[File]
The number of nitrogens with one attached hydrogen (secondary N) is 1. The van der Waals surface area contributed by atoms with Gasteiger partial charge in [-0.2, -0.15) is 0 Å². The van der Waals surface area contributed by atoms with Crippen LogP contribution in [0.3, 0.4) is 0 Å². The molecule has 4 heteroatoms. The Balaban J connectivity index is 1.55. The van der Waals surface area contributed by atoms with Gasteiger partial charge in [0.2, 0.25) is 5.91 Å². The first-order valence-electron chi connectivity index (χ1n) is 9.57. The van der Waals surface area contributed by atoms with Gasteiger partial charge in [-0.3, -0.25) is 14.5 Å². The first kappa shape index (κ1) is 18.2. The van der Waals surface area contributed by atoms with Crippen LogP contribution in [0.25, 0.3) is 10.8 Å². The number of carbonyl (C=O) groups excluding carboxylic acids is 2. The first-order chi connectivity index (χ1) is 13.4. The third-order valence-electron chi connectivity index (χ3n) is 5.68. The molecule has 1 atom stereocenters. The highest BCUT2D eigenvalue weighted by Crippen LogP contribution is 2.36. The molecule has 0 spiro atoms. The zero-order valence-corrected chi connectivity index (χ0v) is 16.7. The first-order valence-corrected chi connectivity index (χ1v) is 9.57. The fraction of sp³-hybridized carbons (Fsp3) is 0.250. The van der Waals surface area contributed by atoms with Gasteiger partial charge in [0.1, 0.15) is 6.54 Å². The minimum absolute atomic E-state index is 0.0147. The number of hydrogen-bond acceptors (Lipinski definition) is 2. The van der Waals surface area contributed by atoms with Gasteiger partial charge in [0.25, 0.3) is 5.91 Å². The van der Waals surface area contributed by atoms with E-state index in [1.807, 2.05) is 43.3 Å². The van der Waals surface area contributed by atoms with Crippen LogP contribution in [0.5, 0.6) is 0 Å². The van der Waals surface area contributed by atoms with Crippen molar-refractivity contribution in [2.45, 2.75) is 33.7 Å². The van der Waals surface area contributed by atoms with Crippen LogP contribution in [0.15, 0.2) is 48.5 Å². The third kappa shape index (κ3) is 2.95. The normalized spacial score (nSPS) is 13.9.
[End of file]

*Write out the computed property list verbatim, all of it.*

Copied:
The number of nitrogens with one attached hydrogen (secondary N) is 1. The van der Waals surface area contributed by atoms with Gasteiger partial charge in [-0.2, -0.15) is 0 Å². The van der Waals surface area contributed by atoms with Crippen LogP contribution in [0.3, 0.4) is 0 Å². The molecule has 4 heteroatoms. The Balaban J connectivity index is 1.55. The van der Waals surface area contributed by atoms with Gasteiger partial charge in [0.2, 0.25) is 5.91 Å². The first-order valence-electron chi connectivity index (χ1n) is 9.57. The van der Waals surface area contributed by atoms with Gasteiger partial charge in [-0.3, -0.25) is 14.5 Å². The first kappa shape index (κ1) is 18.2. The van der Waals surface area contributed by atoms with Crippen LogP contribution in [0.25, 0.3) is 10.8 Å². The number of carbonyl (C=O) groups excluding carboxylic acids is 2. The first-order chi connectivity index (χ1) is 13.4. The third-order valence-electron chi connectivity index (χ3n) is 5.68. The molecule has 1 atom stereocenters. The highest BCUT2D eigenvalue weighted by Crippen LogP contribution is 2.36. The molecule has 0 spiro atoms. The zero-order valence-corrected chi connectivity index (χ0v) is 16.7. The first-order valence-corrected chi connectivity index (χ1v) is 9.57. The fraction of sp³-hybridized carbons (Fsp3) is 0.250. The van der Waals surface area contributed by atoms with Gasteiger partial charge in [0.1, 0.15) is 6.54 Å². The minimum absolute atomic E-state index is 0.0147. The number of hydrogen-bond acceptors (Lipinski definition) is 2. The van der Waals surface area contributed by atoms with Gasteiger partial charge in [0.25, 0.3) is 5.91 Å². The van der Waals surface area contributed by atoms with E-state index in [1.807, 2.05) is 43.3 Å². The van der Waals surface area contributed by atoms with Crippen LogP contribution in [0.5, 0.6) is 0 Å². The van der Waals surface area contributed by atoms with Crippen molar-refractivity contribution in [2.45, 2.75) is 33.7 Å². The van der Waals surface area contributed by atoms with Crippen LogP contribution in [0.15, 0.2) is 48.5 Å². The third kappa shape index (κ3) is 2.95. The normalized spacial score (nSPS) is 13.9.